Reagent kit for investigating spheroid cell proliferation and/or viability
Catalog Number 3511-096-K
Current in vitro tumor models lack either a physiological context and/or reproducible format for evaluating tumor cells in vitro. At present, the most popular method for compound screening and pathway analysis involves culturing cancer cells on rigid, tissue culture treated plastic surfaces where the cells adhere non-specifically and proliferate as a monolayer, and as a result, these cells lose both morphology and gene expression profiles associated with tumors in vivo. Alternatively, single cell suspensions may be embedded in extracellular matrix (ECM) hydrogels to construct 3-D cultures; however, the resulting structures are dispersed throughout the gel and exhibit significant variability in morphology and size, limiting the establishment of physiological gradients and adversely affecting the reproducibility of each assay.
To address issues of reproducibility and to build more physiological tumor systems, well-established methods for multicellular spheroid formation were incorporated into 3-D culture models. Researchers have been using spheroid cultures for cancer research for over 40 years;1-3 however, there have been limitations regarding which cell lines could spontaneously form spheroids. For spontaneously spheroid assembly, it was shown that the cells produce an ECM that is deposited on the outer surface of the spheroid and that cell lines that could not spontaneously form compact spheroids were deficient or lacking in the formation of this ECM.4,5 It was later shown that the addition of ECM proteins to non-spheroid forming cells induced spontaneous spheroid formation, making the spheroid format compatible with most solid cancer cell models6. We have optimized this process, providing the necessary reagents to evaluate your cells using this method. Simply harvest cells, resuspend in spheroid formation ECM, and then culture in a 96 well spheroid formation plate. Spheroids generally form in 48 to 72 hours. Cell number and culture time determines spheroid size, and since each well produces one spheroid, researchers have complete control over spheroid dimensions with virtually no well to well variability.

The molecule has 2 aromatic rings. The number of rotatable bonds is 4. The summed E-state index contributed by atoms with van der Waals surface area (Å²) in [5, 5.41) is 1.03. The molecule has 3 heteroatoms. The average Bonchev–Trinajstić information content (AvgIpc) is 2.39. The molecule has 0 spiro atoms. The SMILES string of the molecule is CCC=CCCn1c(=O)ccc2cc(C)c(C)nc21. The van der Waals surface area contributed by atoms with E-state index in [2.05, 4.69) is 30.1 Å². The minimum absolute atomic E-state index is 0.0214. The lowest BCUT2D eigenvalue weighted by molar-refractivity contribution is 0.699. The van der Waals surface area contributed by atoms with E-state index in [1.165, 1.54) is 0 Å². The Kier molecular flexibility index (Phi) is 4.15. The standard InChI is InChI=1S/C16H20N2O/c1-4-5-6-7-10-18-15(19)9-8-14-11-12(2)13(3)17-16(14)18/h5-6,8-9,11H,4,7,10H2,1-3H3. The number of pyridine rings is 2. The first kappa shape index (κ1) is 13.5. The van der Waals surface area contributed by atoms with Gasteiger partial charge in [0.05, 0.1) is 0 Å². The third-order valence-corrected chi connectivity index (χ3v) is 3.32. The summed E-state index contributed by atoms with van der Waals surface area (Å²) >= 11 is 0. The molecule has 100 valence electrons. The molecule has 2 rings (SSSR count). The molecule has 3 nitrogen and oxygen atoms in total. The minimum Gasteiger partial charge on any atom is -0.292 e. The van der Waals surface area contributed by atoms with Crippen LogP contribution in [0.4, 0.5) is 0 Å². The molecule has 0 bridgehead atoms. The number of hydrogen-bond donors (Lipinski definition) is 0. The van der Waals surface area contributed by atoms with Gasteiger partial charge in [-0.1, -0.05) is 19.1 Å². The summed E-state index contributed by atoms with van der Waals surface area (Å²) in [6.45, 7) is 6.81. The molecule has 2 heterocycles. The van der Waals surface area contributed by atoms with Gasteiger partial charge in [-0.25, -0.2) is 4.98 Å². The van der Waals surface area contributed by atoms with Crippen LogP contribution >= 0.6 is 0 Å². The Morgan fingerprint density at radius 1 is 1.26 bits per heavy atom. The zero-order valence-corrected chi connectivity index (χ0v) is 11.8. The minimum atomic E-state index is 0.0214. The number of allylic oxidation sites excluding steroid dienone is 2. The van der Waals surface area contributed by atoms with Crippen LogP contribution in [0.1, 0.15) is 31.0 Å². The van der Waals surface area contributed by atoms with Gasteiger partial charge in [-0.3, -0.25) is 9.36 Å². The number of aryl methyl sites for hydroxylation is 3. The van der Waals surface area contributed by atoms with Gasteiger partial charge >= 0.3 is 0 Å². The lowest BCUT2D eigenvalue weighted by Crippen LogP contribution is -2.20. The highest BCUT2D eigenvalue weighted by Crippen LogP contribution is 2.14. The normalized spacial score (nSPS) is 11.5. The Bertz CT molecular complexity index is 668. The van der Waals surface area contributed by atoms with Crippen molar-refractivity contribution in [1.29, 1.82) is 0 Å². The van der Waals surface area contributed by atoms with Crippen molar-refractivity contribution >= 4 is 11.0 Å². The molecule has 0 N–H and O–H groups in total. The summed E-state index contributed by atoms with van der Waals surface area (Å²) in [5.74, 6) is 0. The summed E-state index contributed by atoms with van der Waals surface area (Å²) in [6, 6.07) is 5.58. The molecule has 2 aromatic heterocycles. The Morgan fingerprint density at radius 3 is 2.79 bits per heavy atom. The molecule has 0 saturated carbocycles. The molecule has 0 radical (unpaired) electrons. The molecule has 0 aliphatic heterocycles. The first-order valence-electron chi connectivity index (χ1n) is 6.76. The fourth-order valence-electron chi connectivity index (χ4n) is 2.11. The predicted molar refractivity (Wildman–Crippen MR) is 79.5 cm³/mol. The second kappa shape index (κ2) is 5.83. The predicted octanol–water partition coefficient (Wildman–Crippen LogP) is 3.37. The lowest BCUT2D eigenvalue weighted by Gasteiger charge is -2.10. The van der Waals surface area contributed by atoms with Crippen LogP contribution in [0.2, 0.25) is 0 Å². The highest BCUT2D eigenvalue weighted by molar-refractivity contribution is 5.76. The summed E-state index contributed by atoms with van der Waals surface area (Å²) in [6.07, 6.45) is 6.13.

For most tumor models, we recommend spheroids between 400 and 500 μm in diameter. This is sufficient to establish physiological gradients for nutrients, oxygen, pH, and catabolites due to limitations in diffusion through the multicellular layers. Another effect of these gradients is the establishment of heterogeneous cell populations with necrotic cells in the core, quiescent cells in the deeper layers, and proliferating cells on the spheroid surface; all of these factors reminiscent of an avascular tumor.7-10 Once formed, these multicellular tumor cell aggregates can be treated with pharmacological compounds to evaluate the effect on tumor spheroid growth; alternatively, specific genes or pathways may be manipulated to evaluate their effect on expansion of the in vitro tumor. This process can be monitored in real-time and label-free using image analysis software to measure spheroid area, and the kit is supplied with the colorimetric cell viability reagent MTT for quantitative end point analysis. The MTT tetrazolium ring is cleaved by mitochondrial dehydrogenases yielding purple formazan crystals which are subsequently solubilized for quantitation using Detergent Reagent.11